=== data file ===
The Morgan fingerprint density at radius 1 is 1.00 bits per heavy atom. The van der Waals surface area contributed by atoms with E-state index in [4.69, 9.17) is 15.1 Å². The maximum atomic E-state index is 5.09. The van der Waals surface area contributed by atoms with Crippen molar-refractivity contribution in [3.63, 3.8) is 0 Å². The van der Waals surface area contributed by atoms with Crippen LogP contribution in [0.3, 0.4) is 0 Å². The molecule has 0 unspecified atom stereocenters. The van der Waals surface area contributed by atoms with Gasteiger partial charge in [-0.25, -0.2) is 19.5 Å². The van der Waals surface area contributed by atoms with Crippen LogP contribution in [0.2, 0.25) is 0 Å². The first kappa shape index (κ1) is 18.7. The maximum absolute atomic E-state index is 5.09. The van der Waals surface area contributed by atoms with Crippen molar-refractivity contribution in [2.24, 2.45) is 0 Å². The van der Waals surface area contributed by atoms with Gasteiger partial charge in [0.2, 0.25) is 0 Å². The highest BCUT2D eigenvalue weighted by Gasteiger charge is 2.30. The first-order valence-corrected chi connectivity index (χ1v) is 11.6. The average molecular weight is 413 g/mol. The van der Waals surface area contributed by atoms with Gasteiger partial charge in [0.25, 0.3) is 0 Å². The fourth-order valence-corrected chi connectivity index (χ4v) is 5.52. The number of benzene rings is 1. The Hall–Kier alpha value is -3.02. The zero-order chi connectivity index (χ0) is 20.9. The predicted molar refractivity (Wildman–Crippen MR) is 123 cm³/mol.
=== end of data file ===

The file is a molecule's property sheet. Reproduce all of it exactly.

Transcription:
The Morgan fingerprint density at radius 1 is 1.00 bits per heavy atom. The van der Waals surface area contributed by atoms with E-state index in [4.69, 9.17) is 15.1 Å². The maximum atomic E-state index is 5.09. The van der Waals surface area contributed by atoms with Crippen molar-refractivity contribution in [3.63, 3.8) is 0 Å². The van der Waals surface area contributed by atoms with Crippen LogP contribution in [0.3, 0.4) is 0 Å². The molecule has 0 unspecified atom stereocenters. The van der Waals surface area contributed by atoms with Gasteiger partial charge in [-0.25, -0.2) is 19.5 Å². The van der Waals surface area contributed by atoms with Crippen LogP contribution in [0.2, 0.25) is 0 Å². The first kappa shape index (κ1) is 18.7. The maximum absolute atomic E-state index is 5.09. The van der Waals surface area contributed by atoms with Crippen molar-refractivity contribution in [2.24, 2.45) is 0 Å². The van der Waals surface area contributed by atoms with Gasteiger partial charge in [0.2, 0.25) is 0 Å². The highest BCUT2D eigenvalue weighted by Gasteiger charge is 2.30. The first-order valence-corrected chi connectivity index (χ1v) is 11.6. The average molecular weight is 413 g/mol. The van der Waals surface area contributed by atoms with Gasteiger partial charge in [0.25, 0.3) is 0 Å². The fourth-order valence-corrected chi connectivity index (χ4v) is 5.52. The number of benzene rings is 1. The Hall–Kier alpha value is -3.02. The zero-order chi connectivity index (χ0) is 20.9. The predicted molar refractivity (Wildman–Crippen MR) is 123 cm³/mol.